Military Justice System On The Line Over Sexual Assault03:50
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Military leaders testify on Capitol Hill in Washington, Tuesday, June 4, 2013, before the Senate Armed Services Committee hearing on pending legislation regarding sexual assaults in the military. (Susan Walsh/AP)
Military leaders testify on Capitol Hill in Washington, Tuesday, June 4, 2013, before the Senate Armed Services Committee hearing on pending legislation regarding sexual assaults in the military. (Susan Walsh/AP)

Heads of every branch of the U.S. military are testifying before the Senate Armed Services Committee on Tuesday, as Senators consider bills that would change the military justice system.

There were 3,374 reported sexual assaults in the U.S. military last year and another 23,000 unreported ones, according to Pentagon estimates. Both numbers are up from previous years.

Senators including Democrats Kirsten Gillibrand of New York and Barbara Mikulski of Maryland want the military to change the way it deals with sexual assault cases and other serious crimes.

Under legislation they are proposing, military commanders would no longer have the power to decide whether sexual harassment cases go to trial.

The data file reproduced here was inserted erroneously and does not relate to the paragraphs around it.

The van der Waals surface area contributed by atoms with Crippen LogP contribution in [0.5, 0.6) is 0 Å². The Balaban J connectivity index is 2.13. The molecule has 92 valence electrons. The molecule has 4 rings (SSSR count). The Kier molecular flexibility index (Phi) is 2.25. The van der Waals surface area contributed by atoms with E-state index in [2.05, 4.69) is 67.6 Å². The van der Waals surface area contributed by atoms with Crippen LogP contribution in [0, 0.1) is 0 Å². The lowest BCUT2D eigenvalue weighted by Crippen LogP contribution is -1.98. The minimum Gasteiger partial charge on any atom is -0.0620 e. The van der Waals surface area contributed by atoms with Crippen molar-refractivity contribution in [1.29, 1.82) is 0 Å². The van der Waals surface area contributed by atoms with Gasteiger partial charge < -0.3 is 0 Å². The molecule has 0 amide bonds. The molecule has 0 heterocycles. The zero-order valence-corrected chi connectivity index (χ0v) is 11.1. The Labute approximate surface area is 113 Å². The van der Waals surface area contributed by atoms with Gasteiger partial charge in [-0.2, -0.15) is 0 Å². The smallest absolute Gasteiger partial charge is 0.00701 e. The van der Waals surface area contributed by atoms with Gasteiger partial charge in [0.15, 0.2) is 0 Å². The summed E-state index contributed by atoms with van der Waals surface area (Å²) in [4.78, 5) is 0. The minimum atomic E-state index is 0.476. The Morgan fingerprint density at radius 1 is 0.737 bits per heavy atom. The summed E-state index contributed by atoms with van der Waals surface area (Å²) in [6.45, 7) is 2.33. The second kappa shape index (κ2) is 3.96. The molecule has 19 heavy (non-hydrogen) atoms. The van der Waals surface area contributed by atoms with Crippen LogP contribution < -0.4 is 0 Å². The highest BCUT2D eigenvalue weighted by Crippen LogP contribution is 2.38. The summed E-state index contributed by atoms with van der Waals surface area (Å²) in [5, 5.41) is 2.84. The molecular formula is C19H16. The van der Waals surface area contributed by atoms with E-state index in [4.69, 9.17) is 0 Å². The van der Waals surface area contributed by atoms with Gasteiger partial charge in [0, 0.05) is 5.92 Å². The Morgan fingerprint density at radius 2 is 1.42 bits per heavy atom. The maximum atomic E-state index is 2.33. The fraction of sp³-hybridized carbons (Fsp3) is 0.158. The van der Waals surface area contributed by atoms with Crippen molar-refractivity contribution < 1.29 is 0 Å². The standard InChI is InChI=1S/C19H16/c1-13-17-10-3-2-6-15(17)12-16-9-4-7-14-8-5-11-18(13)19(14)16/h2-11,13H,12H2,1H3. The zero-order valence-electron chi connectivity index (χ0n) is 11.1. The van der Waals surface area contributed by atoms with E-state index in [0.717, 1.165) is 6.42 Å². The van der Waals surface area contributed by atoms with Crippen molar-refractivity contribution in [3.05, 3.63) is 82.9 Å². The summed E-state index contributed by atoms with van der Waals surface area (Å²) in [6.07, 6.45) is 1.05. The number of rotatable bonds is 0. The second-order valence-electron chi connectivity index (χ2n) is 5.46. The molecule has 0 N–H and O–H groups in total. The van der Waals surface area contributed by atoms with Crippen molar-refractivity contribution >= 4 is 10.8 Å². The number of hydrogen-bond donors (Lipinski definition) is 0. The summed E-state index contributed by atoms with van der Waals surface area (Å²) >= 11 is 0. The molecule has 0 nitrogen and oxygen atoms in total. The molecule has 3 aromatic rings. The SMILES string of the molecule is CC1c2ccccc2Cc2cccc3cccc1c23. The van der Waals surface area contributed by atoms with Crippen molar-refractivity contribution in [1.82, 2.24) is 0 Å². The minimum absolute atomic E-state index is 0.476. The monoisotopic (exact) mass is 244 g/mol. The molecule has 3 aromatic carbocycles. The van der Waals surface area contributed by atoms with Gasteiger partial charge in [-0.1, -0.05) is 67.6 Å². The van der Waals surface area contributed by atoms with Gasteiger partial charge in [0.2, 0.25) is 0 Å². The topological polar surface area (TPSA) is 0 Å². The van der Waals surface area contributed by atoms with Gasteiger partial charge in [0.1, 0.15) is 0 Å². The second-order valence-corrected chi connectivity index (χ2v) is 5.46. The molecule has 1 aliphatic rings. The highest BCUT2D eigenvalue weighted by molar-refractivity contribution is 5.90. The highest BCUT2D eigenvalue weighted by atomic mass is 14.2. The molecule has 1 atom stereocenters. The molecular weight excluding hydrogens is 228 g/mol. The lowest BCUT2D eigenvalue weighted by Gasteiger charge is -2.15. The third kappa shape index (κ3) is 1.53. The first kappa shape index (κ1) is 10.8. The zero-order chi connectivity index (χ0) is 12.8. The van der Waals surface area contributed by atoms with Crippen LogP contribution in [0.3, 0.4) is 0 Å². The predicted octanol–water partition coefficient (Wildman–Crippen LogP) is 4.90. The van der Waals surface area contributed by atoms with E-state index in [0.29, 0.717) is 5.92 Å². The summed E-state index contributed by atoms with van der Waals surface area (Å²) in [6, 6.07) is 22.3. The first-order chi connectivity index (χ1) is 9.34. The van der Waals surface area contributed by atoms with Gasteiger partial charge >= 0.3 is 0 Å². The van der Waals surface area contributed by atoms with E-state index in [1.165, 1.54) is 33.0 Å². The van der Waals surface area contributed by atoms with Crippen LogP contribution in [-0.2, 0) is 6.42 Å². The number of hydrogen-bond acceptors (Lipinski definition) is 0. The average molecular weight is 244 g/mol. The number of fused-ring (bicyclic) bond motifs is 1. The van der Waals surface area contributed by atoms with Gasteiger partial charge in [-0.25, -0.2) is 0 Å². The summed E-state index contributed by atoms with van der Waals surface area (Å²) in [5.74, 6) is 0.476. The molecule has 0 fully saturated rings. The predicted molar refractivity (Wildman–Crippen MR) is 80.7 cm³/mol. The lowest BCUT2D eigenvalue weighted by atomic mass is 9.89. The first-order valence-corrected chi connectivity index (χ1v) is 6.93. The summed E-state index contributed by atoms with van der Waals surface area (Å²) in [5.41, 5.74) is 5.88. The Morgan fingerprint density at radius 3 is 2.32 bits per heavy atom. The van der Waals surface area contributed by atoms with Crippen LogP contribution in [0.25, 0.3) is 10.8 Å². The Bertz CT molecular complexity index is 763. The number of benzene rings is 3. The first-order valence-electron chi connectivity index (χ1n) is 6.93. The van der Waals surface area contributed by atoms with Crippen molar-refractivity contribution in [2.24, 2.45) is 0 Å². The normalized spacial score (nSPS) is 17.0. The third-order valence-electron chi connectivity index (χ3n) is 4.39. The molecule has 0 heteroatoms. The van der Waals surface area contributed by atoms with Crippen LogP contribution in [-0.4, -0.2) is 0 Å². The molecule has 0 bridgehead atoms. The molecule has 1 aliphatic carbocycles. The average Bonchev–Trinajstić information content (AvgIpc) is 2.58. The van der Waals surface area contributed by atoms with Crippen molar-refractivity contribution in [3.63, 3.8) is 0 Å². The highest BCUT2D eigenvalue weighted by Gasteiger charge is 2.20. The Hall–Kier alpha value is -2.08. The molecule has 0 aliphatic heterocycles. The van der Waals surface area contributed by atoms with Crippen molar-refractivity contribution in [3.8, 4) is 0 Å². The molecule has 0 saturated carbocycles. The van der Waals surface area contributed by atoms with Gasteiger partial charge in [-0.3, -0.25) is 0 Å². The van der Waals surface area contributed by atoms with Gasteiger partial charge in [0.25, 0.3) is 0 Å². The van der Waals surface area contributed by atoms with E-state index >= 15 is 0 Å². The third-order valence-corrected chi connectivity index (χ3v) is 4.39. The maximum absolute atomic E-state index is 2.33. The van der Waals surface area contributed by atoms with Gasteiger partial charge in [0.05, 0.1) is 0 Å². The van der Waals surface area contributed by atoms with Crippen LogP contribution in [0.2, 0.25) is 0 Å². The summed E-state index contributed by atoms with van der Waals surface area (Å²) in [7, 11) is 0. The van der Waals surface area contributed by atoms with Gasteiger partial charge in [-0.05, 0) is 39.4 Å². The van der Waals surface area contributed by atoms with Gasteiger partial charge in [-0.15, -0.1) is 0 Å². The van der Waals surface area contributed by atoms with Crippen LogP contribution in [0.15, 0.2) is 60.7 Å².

Opponents of the idea include Republicans Jim Inhofe and Buck Mckeon, who argue that taking commanders out of the process will have unintended and bad consequences, such as undermining the relationship between troops and the commanders who make decisions that send them into battle.


Read More:

Politico "While senators like Gillibrand are grabbing headlines for keeping the cause front-and-center in Washington, they will still need to win over colleagues reluctant to impose such a fundamental shift at the Pentagon."

Washington Post "The contrast — six male military chiefs appearing before a committee stacked with more women than ever before — will provide the latest proof of how the expanding role and influence of women in Congress is reshaping policy debates on Capitol Hill."

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This segment aired on June 4, 2013.

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